Bipartisan juvenile justice reform bill clears committee

March 30, 2022

Bipartisan juvenile justice reform bill clears committee

(Waterbury Republican American)

Democratic and Republican legislators picked up the pieces after bipartisan talks on juvenile justice reform broke down last August to forge a compromise seven months later.

An overwhelming bipartisan majority of the Judiciary Committee approved a bill that proposes changes along lines that Democrats and Republicans each have advocated, and also incorporated recommendations from Democratic Gov. Ned Lamont.

“While I think nobody got everything they wanted, I think there is plenty of common ground here,” said Sen. John A. Kissel, R-Enfield, the ranking Senate member.

Only four Democrats opposed House Bill 5417 in Monday’s vote, while the 20 other Democrats and all 15 Republicans on the Judiciary Committee backed the legislation.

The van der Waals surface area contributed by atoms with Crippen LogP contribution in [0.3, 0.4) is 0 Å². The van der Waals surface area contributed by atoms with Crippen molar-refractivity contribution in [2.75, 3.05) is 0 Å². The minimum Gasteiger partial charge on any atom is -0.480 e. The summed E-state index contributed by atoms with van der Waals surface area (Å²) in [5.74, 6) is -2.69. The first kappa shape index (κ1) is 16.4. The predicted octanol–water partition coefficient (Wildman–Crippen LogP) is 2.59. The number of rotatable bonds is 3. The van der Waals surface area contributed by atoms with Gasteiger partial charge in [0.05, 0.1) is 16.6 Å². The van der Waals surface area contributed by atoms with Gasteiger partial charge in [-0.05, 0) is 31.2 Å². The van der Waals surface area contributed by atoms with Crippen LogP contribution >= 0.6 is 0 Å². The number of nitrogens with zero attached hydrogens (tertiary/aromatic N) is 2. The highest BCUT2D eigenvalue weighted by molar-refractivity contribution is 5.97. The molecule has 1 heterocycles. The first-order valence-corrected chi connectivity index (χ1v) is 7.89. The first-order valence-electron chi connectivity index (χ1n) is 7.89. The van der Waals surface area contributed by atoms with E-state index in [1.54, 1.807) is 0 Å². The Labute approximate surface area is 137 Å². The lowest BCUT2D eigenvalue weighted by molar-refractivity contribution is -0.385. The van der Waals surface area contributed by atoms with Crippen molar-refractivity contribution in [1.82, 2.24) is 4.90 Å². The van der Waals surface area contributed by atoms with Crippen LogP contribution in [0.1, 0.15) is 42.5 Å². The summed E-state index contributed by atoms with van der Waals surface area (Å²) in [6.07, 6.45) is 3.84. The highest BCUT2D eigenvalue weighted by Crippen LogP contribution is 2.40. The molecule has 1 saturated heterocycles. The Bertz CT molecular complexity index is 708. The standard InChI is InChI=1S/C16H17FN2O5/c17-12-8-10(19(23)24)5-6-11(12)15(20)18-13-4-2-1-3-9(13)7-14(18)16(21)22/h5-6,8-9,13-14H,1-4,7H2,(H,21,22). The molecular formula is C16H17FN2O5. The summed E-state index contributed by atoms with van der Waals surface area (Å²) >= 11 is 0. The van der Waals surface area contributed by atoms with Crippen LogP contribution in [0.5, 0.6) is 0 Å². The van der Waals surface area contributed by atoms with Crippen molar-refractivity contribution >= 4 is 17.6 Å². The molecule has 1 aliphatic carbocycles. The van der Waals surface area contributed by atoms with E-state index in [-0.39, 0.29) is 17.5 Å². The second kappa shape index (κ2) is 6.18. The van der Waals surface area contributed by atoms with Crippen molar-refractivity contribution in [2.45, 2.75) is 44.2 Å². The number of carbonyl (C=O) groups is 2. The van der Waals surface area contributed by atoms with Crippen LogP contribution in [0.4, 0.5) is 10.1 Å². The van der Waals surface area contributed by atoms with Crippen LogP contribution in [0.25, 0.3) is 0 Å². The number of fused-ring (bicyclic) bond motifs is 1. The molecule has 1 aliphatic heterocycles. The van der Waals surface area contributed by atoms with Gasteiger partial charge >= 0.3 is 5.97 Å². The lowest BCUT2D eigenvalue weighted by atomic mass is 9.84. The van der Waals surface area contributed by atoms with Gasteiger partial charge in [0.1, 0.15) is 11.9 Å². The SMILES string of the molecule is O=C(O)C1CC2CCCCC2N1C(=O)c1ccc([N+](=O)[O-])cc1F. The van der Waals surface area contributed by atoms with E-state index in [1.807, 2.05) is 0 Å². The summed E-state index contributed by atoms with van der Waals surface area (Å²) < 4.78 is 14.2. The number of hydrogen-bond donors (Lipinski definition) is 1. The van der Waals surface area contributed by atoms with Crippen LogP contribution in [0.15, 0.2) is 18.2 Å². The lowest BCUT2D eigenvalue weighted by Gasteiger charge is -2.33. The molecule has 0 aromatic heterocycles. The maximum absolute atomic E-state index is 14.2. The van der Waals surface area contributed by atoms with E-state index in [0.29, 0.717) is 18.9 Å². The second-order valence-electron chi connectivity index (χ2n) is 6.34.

The legislation increases from six hours to eight hours the time police can hold a juvenile while they apply for a detention order, or seek a parent or guardian to release a youth from custody. 

The bill also provides more immediate arraignment and services for juvenile offenders; expands provisions for imposing special juvenile probation in the case of murder or first degree manslaughter; and allows courts to extend sentences for serious homicide, firearm and sexual offenses up to 60 months.

Connecticut has been embroiled in a debate over youth crime following a series of highly publicized crimes involving juveniles last year.

Kissel said he was unsure if the two parties would agree on anything when the 2022 legislative session opened Feb. 9. 

He was far from alone.

Kissel said there was movement on both the Democratic and Republican sides in the Judiciary Committee negotiations.

“The fact there was a little bit of concern from the far left and there was a little bit of concern from the far right means we are trying to find that sort of Goldilocks point, right, where it is just right in the middle,” he said.

The legislation authorizes Superior Court judges to order electronic monitoring of juveniles who are released from custody following an arrest for a second offense for car theft or theft of property.